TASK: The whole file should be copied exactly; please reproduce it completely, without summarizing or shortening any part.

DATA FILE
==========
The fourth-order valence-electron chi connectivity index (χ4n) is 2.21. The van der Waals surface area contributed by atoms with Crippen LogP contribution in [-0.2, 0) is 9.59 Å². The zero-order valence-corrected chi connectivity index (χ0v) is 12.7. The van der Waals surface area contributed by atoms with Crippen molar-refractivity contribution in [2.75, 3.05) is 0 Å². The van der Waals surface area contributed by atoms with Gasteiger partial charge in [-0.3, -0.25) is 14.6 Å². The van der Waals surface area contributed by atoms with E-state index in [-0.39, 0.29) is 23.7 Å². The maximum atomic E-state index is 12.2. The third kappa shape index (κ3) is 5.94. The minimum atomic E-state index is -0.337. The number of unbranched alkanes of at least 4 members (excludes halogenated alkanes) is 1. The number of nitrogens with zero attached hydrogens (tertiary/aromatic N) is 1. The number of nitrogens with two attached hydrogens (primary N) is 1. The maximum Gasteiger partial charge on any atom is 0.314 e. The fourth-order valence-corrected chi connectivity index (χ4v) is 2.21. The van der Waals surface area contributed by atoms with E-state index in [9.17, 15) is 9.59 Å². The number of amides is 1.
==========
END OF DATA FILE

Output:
The fourth-order valence-electron chi connectivity index (χ4n) is 2.21. The van der Waals surface area contributed by atoms with Crippen LogP contribution in [-0.2, 0) is 9.59 Å². The zero-order valence-corrected chi connectivity index (χ0v) is 12.7. The van der Waals surface area contributed by atoms with Crippen molar-refractivity contribution in [2.75, 3.05) is 0 Å². The van der Waals surface area contributed by atoms with Gasteiger partial charge in [-0.3, -0.25) is 14.6 Å². The van der Waals surface area contributed by atoms with E-state index in [-0.39, 0.29) is 23.7 Å². The maximum atomic E-state index is 12.2. The third kappa shape index (κ3) is 5.94. The minimum atomic E-state index is -0.337. The number of unbranched alkanes of at least 4 members (excludes halogenated alkanes) is 1. The number of nitrogens with zero attached hydrogens (tertiary/aromatic N) is 1. The number of nitrogens with two attached hydrogens (primary N) is 1. The maximum Gasteiger partial charge on any atom is 0.314 e. The fourth-order valence-corrected chi connectivity index (χ4v) is 2.21. The van der Waals surface area contributed by atoms with E-state index in [9.17, 15) is 9.59 Å². The number of amides is 1.